Song of the Week breaks down and talks about the song we just can’t get out of our head each week. Find these songs and more on our Spotify Top Songs playlist. For our favorite new songs from emerging artists, check out our Spotify New Sounds playlist. This week, The Killers return to their synth rock roots with “boy.”
Nearly a year from the release of their introverted seventh studio album Pressure Machine, The Killers have returned to their synth-heavy arena rock with their new track, “boy.” Back when they debuted the song last month at Madrid’s Mad Cool Festival, Brandon Flowers told Consequence that “boy” is a song that they’ve had in their back pockets for a while, and now it was time for it to see the light of day.
Within “boy” are traces of every Killers album to date: the chopping hi-hats from drummer Ronnie Vannucci Jr. are reminiscent of Hot Fuss, Dave Keuning’s expressive guitar lines evoke the heartland rock of Battle Born, and Flowers’ personal, symbolic lyrics feel right in line with the stories of Pressure Machine. But the biggest comparison is undoubtedly the band’s third album, Day & Age, which featured similarly glittering synths, shout-along, heartfelt choruses, and philosophical quandaries dressed over dance beats.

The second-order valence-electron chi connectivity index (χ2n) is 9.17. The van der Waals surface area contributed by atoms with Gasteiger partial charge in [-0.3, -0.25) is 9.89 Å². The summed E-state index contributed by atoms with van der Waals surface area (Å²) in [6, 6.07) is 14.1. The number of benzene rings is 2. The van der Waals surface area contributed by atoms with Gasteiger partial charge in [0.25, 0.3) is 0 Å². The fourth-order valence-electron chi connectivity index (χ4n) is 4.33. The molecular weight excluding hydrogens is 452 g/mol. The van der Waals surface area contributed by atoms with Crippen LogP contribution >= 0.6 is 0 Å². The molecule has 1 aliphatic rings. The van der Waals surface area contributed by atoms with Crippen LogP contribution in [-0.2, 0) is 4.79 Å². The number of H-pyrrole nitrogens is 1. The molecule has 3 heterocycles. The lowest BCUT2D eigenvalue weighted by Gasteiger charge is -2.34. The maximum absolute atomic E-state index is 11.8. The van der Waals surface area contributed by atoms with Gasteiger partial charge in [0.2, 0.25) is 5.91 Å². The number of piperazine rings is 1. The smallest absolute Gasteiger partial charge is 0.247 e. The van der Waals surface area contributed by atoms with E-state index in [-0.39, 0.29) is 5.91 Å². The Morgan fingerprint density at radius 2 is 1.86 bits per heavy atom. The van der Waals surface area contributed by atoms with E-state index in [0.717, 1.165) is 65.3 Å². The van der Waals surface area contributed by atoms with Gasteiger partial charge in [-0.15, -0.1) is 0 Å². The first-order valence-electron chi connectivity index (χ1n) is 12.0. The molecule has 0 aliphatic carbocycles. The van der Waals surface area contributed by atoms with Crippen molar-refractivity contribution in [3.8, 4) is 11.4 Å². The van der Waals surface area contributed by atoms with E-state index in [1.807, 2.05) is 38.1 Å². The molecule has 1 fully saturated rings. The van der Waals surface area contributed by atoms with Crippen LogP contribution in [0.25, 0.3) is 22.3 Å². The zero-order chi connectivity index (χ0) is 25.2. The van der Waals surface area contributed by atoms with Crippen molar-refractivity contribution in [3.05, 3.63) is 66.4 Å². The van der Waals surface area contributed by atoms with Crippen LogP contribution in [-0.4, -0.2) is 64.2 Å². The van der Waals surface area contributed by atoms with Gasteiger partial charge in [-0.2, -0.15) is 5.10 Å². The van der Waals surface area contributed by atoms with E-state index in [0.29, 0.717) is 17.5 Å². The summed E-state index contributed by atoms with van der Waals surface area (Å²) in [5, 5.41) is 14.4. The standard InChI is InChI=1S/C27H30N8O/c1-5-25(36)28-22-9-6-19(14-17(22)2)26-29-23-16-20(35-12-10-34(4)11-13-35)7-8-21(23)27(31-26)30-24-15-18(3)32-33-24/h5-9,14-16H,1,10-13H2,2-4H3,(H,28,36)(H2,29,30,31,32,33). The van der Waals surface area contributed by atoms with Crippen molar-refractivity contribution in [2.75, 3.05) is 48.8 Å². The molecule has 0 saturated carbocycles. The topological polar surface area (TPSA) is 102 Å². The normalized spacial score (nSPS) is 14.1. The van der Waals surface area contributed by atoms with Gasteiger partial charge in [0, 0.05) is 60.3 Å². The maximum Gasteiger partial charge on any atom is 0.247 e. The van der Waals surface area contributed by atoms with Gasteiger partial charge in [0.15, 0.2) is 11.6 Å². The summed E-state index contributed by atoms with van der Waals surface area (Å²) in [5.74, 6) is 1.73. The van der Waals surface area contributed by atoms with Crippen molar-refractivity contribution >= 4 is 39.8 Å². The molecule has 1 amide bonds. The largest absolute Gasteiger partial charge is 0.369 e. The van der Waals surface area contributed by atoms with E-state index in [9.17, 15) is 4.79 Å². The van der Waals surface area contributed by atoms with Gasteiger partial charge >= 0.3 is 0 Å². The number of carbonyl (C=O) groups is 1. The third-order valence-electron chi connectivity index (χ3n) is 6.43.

According to Flowers, “boy” came at the onset of the pandemic as he returned to his hometown in Utah, in between the outburst of energy from 2020’s Imploding The Mirage and the solemn direction of Pressure Machine. Flowers speaks both to himself and to his sons, meditating on the past while providing a sense of hope and guidance for the future. Interestingly, Flowers employs a vocal effect that gives a watery hue to his anthemic melodies, imbuing a small, but definable, sense of doubt to an otherwise motivating song.
But his primary thesis — the command “don’t overthink it, boy” — is repeated throughout, urging himself and his sons to free themselves from anxiety and expectations. Flowers works in short phrases, conjuring brief but striking images. “Only diesels dance/ these streets weren’t meant to house/ jet fuel engine drеams,” he sings in the second verse, reflecting on the lapse between his ambitions and his small town’s resistance to change.
And yet, Flowers wants us all to know that “there is a place that exists” — all we need to do is “just give it time.” It’s a lesson that Flowers has learned throughout his lengthy career as a rockstar, and it’s a message of hope and resilience that becomes a celebration on top of the band’s bright synth rock.
Sometimes it’s difficult to see the happiness and relief on the other side of anguish, but The Killers want you to know that against all odds, it will arrive. And for now, don’t overthink it, just give it time; a simple but profound lesson.
— Paolo Ragusa